The ESG (environmental, social, and governance) criteria have become increasingly popular among morally conscious investors, including millennials, as a part of the investment decision-making process.
You’ve probably noticed that a handful of companies on Wall and Bay Street have been disclosing their sustainability initiatives to the public, whether it’s through reduced power consumption or a long-term plan to reduce the environmental footprint of a company’s operations.
While such efforts may not drive the profitability of operations over the short term, (they may even dampen profitability), they stand to attract prospective investors who’ve decided that socially or environmentally responsible investing is important to them.
It’s not just about the environmental footprint of companies either.
Social factors including the fair treatment of employees, customers, and all stakeholders are of growing concern to the general public, and they very well should be.
We’re moving into an era where all publicly traded entities will be judged, not just based on the profitability of their underlying operations, but due to the good they’ll add to society and the planet as a whole.
Moreover, the importance of catering to all stakeholders, and not just shareholders, is of growing importance of a company’s board of directors, which typically puts the interests of shareholders above all else. This is material for another article, but I’m sure you get the point by now.
ESG is a growing trend, and it’s time that investors incorporate it into their investment decision-making process. I believe the magnitude of social and environmental friendliness exhibited by firms will become more proportional to the intrinsic value of a company as time progresses.
Sure, a company going out of its way to invest in its community (or environment) will negatively impact the balance sheet over the short term and will make the company look less desirable based on traditional valuation metrics. When you consider the long-term intangible value that ESG initiatives add, however, there’s no question that investors should be more willing to pay up on companies that are doing their part to save the world.
Even if you couldn’t care less about social and environmental responsibility, governance efforts that consider the ESG criteria realistically stand to bolster profitability over the long term through a strengthening of intangible traits.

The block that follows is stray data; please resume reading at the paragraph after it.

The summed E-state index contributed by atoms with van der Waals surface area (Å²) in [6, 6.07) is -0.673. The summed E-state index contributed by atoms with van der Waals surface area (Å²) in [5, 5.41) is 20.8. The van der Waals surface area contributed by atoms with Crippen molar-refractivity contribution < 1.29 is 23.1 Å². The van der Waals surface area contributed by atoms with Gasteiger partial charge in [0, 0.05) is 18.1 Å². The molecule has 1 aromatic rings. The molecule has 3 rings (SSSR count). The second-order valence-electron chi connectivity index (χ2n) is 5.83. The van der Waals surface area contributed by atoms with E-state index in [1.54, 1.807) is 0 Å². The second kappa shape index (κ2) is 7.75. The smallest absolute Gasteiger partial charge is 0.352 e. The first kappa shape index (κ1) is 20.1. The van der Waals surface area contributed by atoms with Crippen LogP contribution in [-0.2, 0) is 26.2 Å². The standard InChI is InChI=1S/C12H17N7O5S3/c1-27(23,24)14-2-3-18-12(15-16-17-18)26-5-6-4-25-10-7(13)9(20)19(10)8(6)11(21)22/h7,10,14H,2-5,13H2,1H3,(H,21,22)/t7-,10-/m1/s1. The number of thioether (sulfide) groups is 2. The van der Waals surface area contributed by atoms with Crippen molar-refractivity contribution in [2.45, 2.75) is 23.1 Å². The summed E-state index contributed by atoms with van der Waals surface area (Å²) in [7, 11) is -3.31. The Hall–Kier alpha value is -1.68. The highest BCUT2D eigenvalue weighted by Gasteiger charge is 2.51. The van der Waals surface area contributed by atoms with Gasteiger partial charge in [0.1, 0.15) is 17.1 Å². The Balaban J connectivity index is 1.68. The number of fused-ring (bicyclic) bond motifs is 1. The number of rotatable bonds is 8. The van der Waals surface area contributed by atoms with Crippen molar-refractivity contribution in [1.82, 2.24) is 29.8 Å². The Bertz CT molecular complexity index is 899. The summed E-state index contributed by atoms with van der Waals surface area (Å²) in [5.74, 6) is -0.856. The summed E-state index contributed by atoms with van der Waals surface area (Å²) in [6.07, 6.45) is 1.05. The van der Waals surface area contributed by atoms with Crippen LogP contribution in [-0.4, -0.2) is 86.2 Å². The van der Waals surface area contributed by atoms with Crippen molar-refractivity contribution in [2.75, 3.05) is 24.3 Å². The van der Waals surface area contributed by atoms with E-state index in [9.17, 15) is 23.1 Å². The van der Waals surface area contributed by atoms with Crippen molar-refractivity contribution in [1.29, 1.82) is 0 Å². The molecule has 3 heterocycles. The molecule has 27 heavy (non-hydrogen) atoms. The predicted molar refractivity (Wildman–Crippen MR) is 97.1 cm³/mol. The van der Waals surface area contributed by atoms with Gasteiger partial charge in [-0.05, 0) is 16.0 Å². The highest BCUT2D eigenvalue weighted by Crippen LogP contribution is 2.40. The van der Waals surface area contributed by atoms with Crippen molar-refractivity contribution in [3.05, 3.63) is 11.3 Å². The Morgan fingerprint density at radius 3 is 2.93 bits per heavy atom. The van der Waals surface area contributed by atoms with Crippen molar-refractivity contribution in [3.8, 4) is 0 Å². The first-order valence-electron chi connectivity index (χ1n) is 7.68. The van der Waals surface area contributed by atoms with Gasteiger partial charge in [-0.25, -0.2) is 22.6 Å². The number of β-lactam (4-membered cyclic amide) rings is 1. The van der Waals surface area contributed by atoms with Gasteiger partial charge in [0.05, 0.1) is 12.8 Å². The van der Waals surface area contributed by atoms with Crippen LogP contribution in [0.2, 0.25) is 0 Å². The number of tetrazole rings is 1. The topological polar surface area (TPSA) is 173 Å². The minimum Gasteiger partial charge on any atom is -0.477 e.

Consider Suncor Energy (TSX:SU)(NYSE:SU) or other companies, like ExxonMobil — energy firms that have spent money on televised commercials to shed light on their “environmentally friendly” initiatives. Such ads appear aimed at socially responsible investors who may be on the fence about whether they should invest their money in an industry that’s anything but friendly for the environment.
Like it or not though, Suncor and other fossil fuel firms will remain top candidates that will be screened out of negative (or exclusionary) screeners — a stock screener that’s most commonly used among ESG investors. And as the ESG trend continues to pick up traction with retail investors, I think oil firms will continue to fall out of favour with the public in spite of their environmentally responsible initiatives to clean up after themselves.
Moreover, such environmentally-unfriendly firms may stand to be hit with hefty carbon taxes, enhanced regulations, clean-up costs, and other contingent issues down the road. So, there’s a fundamental risk attached to such oil firms as well, even if you’re not an adopter of the ESG criteria.
ESG is a trend that investors need to know about.
Renewable energy companies like Algonquin Power & Utilities will stand to be rewarded, not just with increased investment from the public, but with potential incentives from regulatory authorities that aim to accelerate the world’s transition to sustainable energy.
You can collect a high +5% dividend yield with Algonquin while helping save the world, or you can continue investing in oil sands operators that may grow less attractive to ESG investors in spite of any fundamental profitability improvements.
There are plenty of ways to get rich in the world of investing, but with ESG investing, you can get and feel rich by doing your part to save the world.
Stay hungry. Stay Foolish.
This article represents the opinion of the writer, who may disagree with the “official” recommendation position of a Motley Fool premium service or advisor. We’re Motley! Questioning an investing thesis — even one of our own — helps us all think critically about investing and make decisions that help us become smarter, happier, and richer, so we sometimes publish articles that may not be in line with recommendations, rankings or other content.
Fool contributor Joey Frenette has no position in any of the stocks mentioned.